How to save R19 000 a year by being a better driver after Mboweni's fuel price levy increases
• Tito Mboweni’s 2020 budget speech brought about some bad news for already cash-strapped motorists
• Here’s how to beat the budget blues and save close to R20 000 a year on fuel by adjusting your driving habits
Finance Minister, Tito Mboweni, just delivered his 2020 budget speech against the backdrop of a tough economy and an even tougher energy crisis earlier this week. The biggest pinch will again be felt by motorists who will be hit by a double whammy: a fuel price levy and a Road Accident Fund levy.
According to Susan Steward from Budget Insurance: "With the general fuel levy increasing by 16 cents per litre, cash-strapped motorists will have to make the most of every tank of fuel. Coupled with the 9c/litre RAF hike, you can expect to pay around R60 extra per month for a 60 litre tank of petrol if you fill up four times a month."
READ | Here are the factors that will affect what you'll pay for fuel in 2020
However, like Mboweni’s Aloe Ferox plant which "survives and thrives when times are tough" - there are ways to make the pinch less painful.
Steward says: "You can boost the fuel efficiency of your car by as much as 40% by maintaining your car and changing your bad driving habits. So, if you fill up 48 times a year at around R1000 per tank, a 40% reduction in fuel consumption could save you over R19 000 a year."
Do you have any fuel saving tips? If so, share it with us.
Here are some tips for better fuel economy:
1. Make sure that your car is serviced regularly: Things like worn spark plugs, sticky brakes, low coolant levels, dirty oil, and dirty fuel and air filters all add up to engine inefficiency, which leads to increased fuel consumption.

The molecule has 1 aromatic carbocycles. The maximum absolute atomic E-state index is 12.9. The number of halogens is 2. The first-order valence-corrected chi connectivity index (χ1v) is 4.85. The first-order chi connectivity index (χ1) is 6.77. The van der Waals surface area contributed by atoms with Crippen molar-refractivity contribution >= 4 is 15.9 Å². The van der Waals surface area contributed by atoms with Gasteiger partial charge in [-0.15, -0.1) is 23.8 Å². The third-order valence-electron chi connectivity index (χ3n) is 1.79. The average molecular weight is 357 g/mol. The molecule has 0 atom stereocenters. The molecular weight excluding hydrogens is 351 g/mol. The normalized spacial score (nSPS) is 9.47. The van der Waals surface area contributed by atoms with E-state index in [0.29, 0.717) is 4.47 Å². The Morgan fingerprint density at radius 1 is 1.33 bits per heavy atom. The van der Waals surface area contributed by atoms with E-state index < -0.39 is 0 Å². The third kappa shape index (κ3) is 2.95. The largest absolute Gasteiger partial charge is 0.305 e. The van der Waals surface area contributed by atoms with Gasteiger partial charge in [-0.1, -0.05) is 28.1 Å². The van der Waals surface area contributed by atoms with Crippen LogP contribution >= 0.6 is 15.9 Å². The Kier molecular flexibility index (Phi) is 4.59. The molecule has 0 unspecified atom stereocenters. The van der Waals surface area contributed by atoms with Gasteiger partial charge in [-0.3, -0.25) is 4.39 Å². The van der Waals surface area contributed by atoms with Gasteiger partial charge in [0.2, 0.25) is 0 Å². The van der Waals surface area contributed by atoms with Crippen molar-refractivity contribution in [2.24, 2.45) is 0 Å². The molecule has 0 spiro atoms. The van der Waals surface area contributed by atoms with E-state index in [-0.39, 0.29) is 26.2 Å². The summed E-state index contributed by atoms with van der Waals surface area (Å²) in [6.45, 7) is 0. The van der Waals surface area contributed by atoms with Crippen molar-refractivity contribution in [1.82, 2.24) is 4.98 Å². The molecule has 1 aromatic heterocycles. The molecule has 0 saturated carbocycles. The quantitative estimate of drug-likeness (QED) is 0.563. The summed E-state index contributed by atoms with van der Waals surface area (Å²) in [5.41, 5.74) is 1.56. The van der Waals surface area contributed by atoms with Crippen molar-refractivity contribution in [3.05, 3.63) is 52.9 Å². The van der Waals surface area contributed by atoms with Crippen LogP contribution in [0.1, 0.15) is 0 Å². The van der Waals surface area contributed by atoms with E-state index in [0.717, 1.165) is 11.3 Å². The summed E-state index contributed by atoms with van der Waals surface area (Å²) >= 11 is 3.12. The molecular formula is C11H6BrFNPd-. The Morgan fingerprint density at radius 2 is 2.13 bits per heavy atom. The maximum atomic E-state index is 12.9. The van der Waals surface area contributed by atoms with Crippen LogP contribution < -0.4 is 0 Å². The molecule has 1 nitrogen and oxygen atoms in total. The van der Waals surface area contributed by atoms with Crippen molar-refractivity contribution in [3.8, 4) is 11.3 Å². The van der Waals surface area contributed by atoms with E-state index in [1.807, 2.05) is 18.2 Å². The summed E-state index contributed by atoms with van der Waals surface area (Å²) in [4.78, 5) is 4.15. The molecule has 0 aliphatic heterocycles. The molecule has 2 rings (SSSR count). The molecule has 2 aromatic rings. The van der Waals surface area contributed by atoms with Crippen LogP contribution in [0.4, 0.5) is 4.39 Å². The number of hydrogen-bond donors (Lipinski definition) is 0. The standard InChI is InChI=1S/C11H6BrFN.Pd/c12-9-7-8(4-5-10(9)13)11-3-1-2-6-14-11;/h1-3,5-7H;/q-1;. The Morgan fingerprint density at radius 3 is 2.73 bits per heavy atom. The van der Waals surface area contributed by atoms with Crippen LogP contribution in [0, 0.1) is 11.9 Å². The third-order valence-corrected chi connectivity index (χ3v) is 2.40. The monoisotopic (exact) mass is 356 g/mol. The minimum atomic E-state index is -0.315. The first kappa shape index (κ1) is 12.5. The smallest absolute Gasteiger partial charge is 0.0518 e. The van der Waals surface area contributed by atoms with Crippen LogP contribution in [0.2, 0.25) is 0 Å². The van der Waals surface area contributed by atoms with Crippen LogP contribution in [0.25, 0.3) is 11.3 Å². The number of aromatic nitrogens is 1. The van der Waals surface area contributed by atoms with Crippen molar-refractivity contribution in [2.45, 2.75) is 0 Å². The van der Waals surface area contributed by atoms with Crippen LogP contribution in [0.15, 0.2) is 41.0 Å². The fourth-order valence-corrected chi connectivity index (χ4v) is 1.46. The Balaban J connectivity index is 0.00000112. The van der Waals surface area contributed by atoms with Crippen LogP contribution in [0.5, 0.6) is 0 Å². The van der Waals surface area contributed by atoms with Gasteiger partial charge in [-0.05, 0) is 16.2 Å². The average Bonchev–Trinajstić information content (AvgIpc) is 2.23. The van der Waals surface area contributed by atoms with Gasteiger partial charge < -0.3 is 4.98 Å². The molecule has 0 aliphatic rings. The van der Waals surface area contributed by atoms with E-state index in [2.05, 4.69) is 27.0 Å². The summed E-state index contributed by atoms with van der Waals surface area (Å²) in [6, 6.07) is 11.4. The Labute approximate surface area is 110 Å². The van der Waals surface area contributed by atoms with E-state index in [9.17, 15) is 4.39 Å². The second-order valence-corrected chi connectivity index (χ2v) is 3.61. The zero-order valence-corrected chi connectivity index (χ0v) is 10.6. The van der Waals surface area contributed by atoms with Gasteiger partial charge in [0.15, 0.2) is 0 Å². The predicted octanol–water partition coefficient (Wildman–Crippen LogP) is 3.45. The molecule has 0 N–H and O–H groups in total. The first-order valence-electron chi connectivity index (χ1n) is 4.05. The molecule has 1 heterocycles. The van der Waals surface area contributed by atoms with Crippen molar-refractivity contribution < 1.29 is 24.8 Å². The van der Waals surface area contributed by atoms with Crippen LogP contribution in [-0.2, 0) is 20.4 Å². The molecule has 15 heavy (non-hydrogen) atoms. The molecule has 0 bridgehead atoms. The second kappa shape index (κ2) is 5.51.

2. Check your car’s wheel alignment: Bad wheel alignment causes more friction, which takes more power to overcome and results in higher fuel consumption.
3. Check for underinflated tyres, as these, too, increase resistance.
4. Close the car’s windows when driving, as open windows cause drag.
5. Reduce the car’s weight by removing unnecessary items from it and, if you mostly do urban driving, consider driving with only half a tank of fuel.
6. Reduce drag by removing roof racks and other accessories when they aren’t in use.
7. Don’t speed.
8. Avoid stop-starting. Maintain momentum as far as possible by looking and planning ahead, flowing with traffic and timing your approaches to hills, traffic lights and crossings better.
9. Drive at the lowest speed in the highest gear that the road and traffic conditions allow, without labouring the engine.
10. Use the air conditioning only when necessary.
11. Plan your trips more carefully and do several tasks on one round trip, as opposed to many shorter ones. This not only limits mileage and the amount of time it takes to get your chores done, but also keeps your car’s engine running at optimal temperature.
12. Wait out the traffic. If traffic is heavily congested, spend a bit more time at the office to tick more items off your to do list. Battling through traffic not only increases fuel consumption, but also wear and tear on your car’s transmission and brakes.
13. Keep your finger on the pulse by reading or listening to up to date traffic reports and monitoring your GPS for faster routes.
Steward concludes: "Saving on fuel by keeping your car in shape and changing the way you drive may seem like a bit of a hassle, but if you increase your fuel economy by 40%, a tank that normally gets you 650km could get more than 900 km. This translates to almost a tankful of savings for every two times you fill up.''